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Spotlight Non-profit: GINA’s Team helps inmates find purpose in life in and out of prison

LatinaLista — According to a 2010 report by the Center for Economic and Policy Research, the United States currently incarcerates a higher share of its population than any other country in the world. The U.S. incarceration rate – 753 per 100,000 people in 2008 – is now about 240 percent higher than it was in 1980.

gina_with_sunflower_skpv.jpgThe same report reveals that “non-violent offenders make up over 60 percent of the prison and jail population. Non- violent drug offenders now account for about one-fourth of all offenders behind bars, up from less than 10 percent in 1980.”

Gina Panetta, the namesake of GINA’s Team

Over 90 percent of these inmates are released back into society but they have no education and no job skills to constructively contribute to society. And because of the social stigma of having a criminal record, it’s not surprising many inmates can’t find jobs and so they drift back to their old ways to help support themselves when they are free.

One organization wants to change the odds for inmates and it started with a girl named Gina.

Gina Panetta was 25 years old when she passed away from medical neglect on June 19, 2003, suffering from acute leukemia, less than one year before being released from an Arizona prison. To keep Gina’s memory alive, her family and prison roommate, Sue Ellen Allen, created GINA’s Team.

The organization promotes education and self-sufficiency for incarcerated women and men in Arizona and the United States at no cost to the prisons. Their mission is to:

Get inmates needs addressed by contributing to inmate education, programming, and re-entry, thus creating better citizens, smoother re-entry and more peaceful communities both inside and out.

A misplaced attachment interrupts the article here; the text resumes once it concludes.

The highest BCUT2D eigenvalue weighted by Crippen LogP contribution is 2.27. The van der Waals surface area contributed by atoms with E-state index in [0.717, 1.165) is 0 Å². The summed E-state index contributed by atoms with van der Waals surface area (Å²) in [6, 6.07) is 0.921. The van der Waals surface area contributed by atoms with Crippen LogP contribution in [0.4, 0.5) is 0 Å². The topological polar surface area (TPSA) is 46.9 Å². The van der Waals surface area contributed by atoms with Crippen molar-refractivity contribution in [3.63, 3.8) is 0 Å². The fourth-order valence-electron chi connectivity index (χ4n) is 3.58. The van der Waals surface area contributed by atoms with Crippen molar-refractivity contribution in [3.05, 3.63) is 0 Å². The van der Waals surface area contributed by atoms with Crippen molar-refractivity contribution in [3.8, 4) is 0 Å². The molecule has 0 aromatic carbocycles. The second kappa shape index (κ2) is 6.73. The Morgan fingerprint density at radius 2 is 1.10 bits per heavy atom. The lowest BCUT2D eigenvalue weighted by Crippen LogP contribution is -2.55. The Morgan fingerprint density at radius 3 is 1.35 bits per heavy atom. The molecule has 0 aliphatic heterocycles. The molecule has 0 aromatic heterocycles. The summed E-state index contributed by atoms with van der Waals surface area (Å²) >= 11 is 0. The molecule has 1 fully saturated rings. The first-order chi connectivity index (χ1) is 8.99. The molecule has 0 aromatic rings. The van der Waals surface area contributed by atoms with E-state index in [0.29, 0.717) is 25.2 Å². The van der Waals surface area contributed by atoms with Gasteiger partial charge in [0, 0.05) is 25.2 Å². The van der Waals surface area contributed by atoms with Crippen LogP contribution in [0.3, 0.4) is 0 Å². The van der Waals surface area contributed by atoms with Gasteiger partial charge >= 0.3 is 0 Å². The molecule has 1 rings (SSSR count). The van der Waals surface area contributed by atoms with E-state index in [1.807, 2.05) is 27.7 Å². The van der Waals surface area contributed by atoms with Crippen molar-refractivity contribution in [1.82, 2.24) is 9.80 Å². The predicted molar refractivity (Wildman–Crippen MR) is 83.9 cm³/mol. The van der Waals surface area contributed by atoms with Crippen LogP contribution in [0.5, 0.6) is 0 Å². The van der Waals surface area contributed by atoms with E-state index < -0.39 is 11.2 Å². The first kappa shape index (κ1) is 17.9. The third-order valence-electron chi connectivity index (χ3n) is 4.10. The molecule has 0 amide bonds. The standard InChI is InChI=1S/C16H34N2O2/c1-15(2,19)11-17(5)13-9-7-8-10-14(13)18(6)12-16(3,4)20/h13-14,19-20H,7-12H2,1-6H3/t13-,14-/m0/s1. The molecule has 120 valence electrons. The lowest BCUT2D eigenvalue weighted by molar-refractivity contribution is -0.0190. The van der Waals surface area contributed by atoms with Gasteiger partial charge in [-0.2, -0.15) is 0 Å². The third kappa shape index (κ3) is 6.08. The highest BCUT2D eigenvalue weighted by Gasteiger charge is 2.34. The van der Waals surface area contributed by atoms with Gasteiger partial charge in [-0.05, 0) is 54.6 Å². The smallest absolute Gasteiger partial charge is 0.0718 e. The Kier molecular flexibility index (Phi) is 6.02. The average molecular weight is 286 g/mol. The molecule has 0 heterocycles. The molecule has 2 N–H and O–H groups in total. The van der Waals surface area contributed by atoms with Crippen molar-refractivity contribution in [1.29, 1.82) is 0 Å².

GINA’s Team operates a variety of programs such as a monthly guest speaker’s program that brings in professionals to speak on a variety of subjects to inspire and motivate inmates; offers classes on creative writing and civics and works with at-risk adolescent girls ages 12-18 by bringing in guest speakers, artists and community activists to share their stories of overcoming adversity, sharing their artistic talents and inspiring the girls to embrace creative self-expression through a variety of mediums.

Because GINA’s Team focuses on an ignored segment of the population, the organization is also actively involved in research and advocacy projects. Though the co-founder of GINA’s Team is an ex-prisoner, Sue Ellen Allen is also a college graduate, a former business owner and a former community leader who saw the wasted potential of some many women and men and decided something needed to be done.

The following is an eye-opening blog post from Sue Ellen’s Blog:

I Want to Vote
March 24, 2011 by Sue Ellen Allen


I can’t vote. I have voted since I was eighteen but now I’m an ex-prisoner and I cannot vote. Disenfranchisement exists in many forms in many states. Sometimes you get your vote back automatically upon release. Some times you have to go to court to ask permission of a judge.

In three states, Vermont, Maine, and Washington, inmates are allowed to vote during their incarceration. In Canada all inmates are allowed to vote. In America, inmates can run for office in all states, but they cannot vote for themselves, or anyone else.

Why can’t I vote?

Partly because I live in Arizona, one of the most restrictive states for restoring voting rights. I have restitution to pay. Any ex-prisoner with fines or restitution cannot vote. It is considered a debt. But other people have debts and can vote.

People declare bankruptcy and vote. People walk away from their upside-down mortgages and vote. Voting is a basic right of all Americans and yet inmates and ex-felons are denied that right even after they have served their time and supposedly paid their debt to society.

In the case of many ex-prisoners, the fines racked up can never be paid because they can’t get a job to even begin the process. In Arizona, there are over 100 licenses and jobs related that ex-prisoners cannot have.

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